Is Failure Necessarily Failure?


It happens to all of us at times. We set goals, visualize the positive outcomes, put in the work, and still-- we fall short, stress the heck out of ourselves, and think we've failed.


Am I talking about the fluctuating numbers on the scale? The run that wasn't taken? The conversation that didn't go according to plan? The piano that wasn't practiced?


Why does this happen? In To Build New Habits, Get Comfortable Failing,” Sabina Nawaz via Harvard Business Review Management Tip of the Day,

It’s often because we don’t allow ourselves to be bad at it at first. We fail a few times and then decide to give up. But adopting any new habit is going to feel clunky at first. The key to taking on something new is to get more comfortable with failure. Here’s how.

Start by immunizing yourself against big letdowns by trying out experiments that allow you to fail in tiny ways. For example, if your goal is to write every day, start by committing to one short paragraph each morning. If you don't like what you write, no big deal! It's just a paragraph. Write another one tomorrow.


Next, make your goal known to others before your self-doubt creeps in and you chicken out. This layer of accountability will help you actually follow through on your goal — no matter how bad you are at it the first time.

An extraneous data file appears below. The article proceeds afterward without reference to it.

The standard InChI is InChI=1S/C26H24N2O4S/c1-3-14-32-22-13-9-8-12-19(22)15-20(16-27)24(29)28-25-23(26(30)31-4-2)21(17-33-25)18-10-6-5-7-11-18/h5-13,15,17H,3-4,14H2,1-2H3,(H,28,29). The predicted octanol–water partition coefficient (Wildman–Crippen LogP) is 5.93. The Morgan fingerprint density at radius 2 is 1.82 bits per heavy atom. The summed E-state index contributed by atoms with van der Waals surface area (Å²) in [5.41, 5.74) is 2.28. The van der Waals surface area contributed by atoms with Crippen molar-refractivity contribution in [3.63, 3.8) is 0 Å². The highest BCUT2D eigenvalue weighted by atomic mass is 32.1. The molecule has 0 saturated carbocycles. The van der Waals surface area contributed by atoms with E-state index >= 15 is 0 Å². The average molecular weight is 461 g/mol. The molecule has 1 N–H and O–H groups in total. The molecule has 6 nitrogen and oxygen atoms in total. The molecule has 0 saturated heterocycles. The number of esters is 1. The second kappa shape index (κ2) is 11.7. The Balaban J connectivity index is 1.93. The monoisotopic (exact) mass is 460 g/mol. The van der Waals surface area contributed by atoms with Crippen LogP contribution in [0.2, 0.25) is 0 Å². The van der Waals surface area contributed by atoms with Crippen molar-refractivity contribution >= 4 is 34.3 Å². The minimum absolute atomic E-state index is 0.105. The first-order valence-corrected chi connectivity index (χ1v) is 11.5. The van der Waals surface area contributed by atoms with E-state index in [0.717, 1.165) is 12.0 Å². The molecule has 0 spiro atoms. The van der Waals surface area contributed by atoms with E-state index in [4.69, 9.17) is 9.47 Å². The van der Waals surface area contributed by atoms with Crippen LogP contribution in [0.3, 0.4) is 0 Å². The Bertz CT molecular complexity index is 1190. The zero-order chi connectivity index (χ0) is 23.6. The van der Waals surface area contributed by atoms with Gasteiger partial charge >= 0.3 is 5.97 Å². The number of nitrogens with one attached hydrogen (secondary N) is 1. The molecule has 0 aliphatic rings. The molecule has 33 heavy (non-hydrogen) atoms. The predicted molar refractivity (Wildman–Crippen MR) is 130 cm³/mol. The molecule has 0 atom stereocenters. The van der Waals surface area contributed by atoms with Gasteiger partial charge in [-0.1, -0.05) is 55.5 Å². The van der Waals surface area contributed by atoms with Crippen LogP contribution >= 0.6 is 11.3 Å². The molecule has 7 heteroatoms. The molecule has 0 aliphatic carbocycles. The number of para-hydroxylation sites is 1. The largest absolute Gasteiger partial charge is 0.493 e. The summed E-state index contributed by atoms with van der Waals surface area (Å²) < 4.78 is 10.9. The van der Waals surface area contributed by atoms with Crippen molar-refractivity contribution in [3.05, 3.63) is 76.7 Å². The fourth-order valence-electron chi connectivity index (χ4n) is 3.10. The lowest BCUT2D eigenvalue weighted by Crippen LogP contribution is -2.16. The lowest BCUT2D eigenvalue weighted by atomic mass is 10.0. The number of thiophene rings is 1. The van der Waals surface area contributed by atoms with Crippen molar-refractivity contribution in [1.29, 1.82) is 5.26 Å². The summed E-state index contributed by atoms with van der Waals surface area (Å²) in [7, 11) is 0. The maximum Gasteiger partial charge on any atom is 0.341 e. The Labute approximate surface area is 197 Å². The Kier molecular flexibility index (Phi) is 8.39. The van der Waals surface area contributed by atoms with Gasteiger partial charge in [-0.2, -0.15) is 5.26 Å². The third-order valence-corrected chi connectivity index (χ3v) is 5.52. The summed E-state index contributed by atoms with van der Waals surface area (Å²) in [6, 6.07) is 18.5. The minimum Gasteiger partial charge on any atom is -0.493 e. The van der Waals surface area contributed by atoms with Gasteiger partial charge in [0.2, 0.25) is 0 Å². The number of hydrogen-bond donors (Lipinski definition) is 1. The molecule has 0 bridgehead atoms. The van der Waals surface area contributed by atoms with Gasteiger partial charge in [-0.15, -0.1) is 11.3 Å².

And finally, keep a log of your efforts. Over time you’ll notice how far you’ve come. Rather than focusing on the small, inevitable failures, you can appreciate your overall progress.


Then there's the matter of performance-- particularly athletic performance.

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Return focus back from distraction

Don't you wish you could tap the focus button on your life as easily as you do on your phone when snapping a photo? Sometimes creating the atmosphere helps. Our friends at doTerra have some great suggestions and essential oils to help: If possible, choose one room or location to do your work in. At least fifteen minutes before you begin, create a focused environment by diffusing the following essential oils by themselves, or in a blend:

  • Basil oil: Perfect for those that need mental clarity, Basil is great on its own or when diffused with Peppermint or Cedarwood.

  • Douglas Fir oil: Like the deep and grounded roots of a fir tree, the aroma of Douglas Fir gives you a sense of focus. It can also help you change your mood if you need a more positive outlook.

  • Eucalyptus oil: Clear the mind and chase away tense feelings by putting a few drops of Eucalyptus into your diffuser.

  • Spearmint oil: Something about mint oils just invigorates the mind. The aroma of Spearmint stimulates a sense of focus and, like Douglas Fir, uplifts your mood.

They also have these brain-boosting ideas including walking, staying hydrated, meditating, and shifting your gaze.


Building new habits can be challenging, but oh so rewarding. Billieve (yes, we are fervent Billievers), surround yourself with people who support you (Advanced Integrative Care is on your side and ready to help) and take it one step at a time.


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